ISSN 1756-297XIssue No: 0085 19 July 2009
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The University of Tokyo has done well in the latest world ranking of universities produced by a French institution. See the story in our News section.

A committee headed by Professor Yash Pal (pictured above left) has called for significant reform of India's higher education system. See the story in this week's Feature section.

A blueprint for the future of European nuclear energy research has been released – see this week’s Business section. Photo: United States Regulatory Commission.


University World News was the official media partner to the Unesco World Conference on higher education, held in Paris from 5-8 July.


NEWS: Our correspondents worldwide report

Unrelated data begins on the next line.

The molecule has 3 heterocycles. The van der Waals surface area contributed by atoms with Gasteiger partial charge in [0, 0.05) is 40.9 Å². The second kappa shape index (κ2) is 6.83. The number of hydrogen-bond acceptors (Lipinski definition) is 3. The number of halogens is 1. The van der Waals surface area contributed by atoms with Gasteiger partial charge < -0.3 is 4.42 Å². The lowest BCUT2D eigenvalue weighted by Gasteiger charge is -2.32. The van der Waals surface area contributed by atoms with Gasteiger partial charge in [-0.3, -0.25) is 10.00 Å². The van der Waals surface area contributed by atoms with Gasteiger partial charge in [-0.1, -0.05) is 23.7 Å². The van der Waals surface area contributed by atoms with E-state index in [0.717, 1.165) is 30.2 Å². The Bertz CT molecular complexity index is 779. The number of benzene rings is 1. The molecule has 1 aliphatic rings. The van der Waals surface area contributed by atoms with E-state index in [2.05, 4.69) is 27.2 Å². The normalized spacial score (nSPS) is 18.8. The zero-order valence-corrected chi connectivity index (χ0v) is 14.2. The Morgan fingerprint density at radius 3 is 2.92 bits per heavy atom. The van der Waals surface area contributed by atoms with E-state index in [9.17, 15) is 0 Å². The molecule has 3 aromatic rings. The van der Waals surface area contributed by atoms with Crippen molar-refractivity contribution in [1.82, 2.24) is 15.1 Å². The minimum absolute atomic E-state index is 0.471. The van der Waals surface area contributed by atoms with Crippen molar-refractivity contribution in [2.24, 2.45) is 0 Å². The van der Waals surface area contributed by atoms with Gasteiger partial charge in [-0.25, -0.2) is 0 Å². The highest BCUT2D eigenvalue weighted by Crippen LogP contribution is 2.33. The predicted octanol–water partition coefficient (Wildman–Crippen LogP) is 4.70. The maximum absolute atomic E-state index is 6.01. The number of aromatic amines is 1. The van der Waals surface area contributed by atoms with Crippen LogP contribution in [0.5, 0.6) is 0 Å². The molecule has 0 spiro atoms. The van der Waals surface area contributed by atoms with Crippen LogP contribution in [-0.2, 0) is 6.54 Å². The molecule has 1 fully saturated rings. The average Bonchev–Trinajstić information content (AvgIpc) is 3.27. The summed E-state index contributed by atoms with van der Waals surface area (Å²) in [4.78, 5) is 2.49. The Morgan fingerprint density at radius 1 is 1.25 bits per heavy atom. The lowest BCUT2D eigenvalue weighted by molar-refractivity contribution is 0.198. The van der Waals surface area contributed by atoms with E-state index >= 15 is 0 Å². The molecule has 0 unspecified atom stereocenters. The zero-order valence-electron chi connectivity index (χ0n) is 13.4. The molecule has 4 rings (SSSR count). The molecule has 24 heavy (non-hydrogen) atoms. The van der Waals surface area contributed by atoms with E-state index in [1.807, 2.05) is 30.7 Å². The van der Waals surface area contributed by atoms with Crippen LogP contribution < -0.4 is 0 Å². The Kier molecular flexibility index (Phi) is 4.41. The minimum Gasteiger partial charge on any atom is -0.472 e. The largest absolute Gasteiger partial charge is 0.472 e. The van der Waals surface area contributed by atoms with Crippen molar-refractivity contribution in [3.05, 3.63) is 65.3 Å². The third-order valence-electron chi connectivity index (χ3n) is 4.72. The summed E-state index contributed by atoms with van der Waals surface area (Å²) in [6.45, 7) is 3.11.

UNESCO: Was the world conference a success?
See our special report in the Features section of this issue as David Jobbins reflects on the Paris talkfest.

AUSTRALIA: Has the export education bubble burst?
Geoff Maslen
Changes to Australia’s immigration rules affecting foreign students who apply for permanent residency could cause a collapse in the booming export education market. The tighter restrictions are likely to have a profound impact on the number of students from India and China whose main purpose in coming to Australia is to obtain permanent residency. Take that lure away and the main reason why tens of thousands are prepared to outlay up to $20,000 (US$16,000) every year disappears.
Full report on the University World News site

GLOBAL: Rankings rate success in getting top jobs
Jane Marshall
Japan’s University of Tokyo and the US universities of Harvard and Stanford retain their leading places in the third annual Professional Ranking of World Universities compiled by the French grande école Mines Paris Tech.
Full report on the University World News site